Hwy 540 being operated safely, MTO rep states

WESTERN MANITOULIN—While Western Manitoulin residents are upset with road conditions on Highway 540, the Ministry of Transportation (MTO) says that the highway is operating safely. Local resident have raised concerns with the large amount of dust created on the road when it is dry and vehicles are travelling on the highway, as well as loose stones causing driving to be treacherous, with blown tires and windshields being damaged reported.

“The highway is operating safely,” said Gordan Rennie, regional issues and media advisor with the MTO northeastern region, in an email to the Recorder. “However, we appreciate the feedback about the recent project.”

Mr. Rennie explained, “this section of Highway 540 (west of Indian Point Bridge) is referred to as a surface treated highway, which is a common surface for lower volume provincial highways. The recent work involved a single surface treatment application, which includes a new layer of gravel and emulsion, which is then rolled to provide a hard surface.”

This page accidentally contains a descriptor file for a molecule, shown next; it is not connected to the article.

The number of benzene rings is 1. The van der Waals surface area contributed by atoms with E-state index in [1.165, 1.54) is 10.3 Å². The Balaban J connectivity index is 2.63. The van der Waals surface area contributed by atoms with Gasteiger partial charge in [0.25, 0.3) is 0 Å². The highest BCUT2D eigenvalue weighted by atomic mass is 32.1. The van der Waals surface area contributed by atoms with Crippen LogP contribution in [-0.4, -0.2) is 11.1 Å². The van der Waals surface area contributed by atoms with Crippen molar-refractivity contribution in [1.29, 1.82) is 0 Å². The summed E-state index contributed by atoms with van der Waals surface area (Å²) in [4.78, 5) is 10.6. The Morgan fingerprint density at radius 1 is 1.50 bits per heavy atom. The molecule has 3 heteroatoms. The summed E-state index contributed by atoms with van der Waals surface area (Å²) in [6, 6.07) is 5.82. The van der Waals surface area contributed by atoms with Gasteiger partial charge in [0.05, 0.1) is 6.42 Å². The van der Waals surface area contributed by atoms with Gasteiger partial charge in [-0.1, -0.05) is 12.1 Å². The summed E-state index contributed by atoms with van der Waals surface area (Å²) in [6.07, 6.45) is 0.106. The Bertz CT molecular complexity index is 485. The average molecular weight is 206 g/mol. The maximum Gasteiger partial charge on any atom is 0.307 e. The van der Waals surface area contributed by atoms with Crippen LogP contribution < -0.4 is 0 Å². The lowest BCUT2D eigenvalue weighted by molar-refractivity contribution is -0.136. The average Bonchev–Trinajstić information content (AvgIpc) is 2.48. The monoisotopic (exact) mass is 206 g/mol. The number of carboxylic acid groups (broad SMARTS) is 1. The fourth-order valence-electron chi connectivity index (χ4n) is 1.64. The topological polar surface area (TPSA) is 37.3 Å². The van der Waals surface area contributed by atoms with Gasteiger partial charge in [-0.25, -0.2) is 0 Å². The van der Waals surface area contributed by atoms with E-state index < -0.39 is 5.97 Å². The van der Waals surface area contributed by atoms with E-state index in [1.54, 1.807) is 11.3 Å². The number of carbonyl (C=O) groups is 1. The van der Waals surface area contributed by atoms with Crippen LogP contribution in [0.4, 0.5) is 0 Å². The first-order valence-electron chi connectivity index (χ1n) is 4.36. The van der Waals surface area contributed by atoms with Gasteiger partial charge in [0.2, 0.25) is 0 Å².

“Surface treatment will initially appear rough and sound loud when travelling in a vehicle, but will become quieter and smoother as the material wears,” said Mr. Rennie. “Dust is also normal when the surface treatment is done, but dissipates after a couple of weeks. It generally takes a few weeks for surface treatment to cure and for float (loose stones) to be removed.”

“The existing surface treatment had some areas with potholes, but they were filled with cold mix pavement prior to the single surface treatment being placed,” continued Mr. Rennie. “MTO is monitoring the highway and will ensure that any potholes are addressed quickly. As well, there is a two-year warranty on the work by our contractor.”

Ken Noland, reeve of Burpee-Mills, provided a letter to the Recorder from Eric Doidge, regional director of the MTO, in August 23, 2010, which states in part, “the ministry current study for Highway 540 includes the surface treatment through the hamlet of Evansville in a few years’ time. When the ministry begins planning for that project we will contact the township to review options for a pilot project using aggregate or a slurry seal.”

“No, we have heard nothing from the ministry since about this,” Mr. Noland told the Recorder. He added, “the thing that bothers me is we raised legitimate concerns previously, and the MTO said they were going to address the problem but they haven’t.”

Mr. Rennie added, “the ministry’s regional operations manager will be reaching out to the township to conduct a site visit and discuss their concerns.”

Tom Sasvari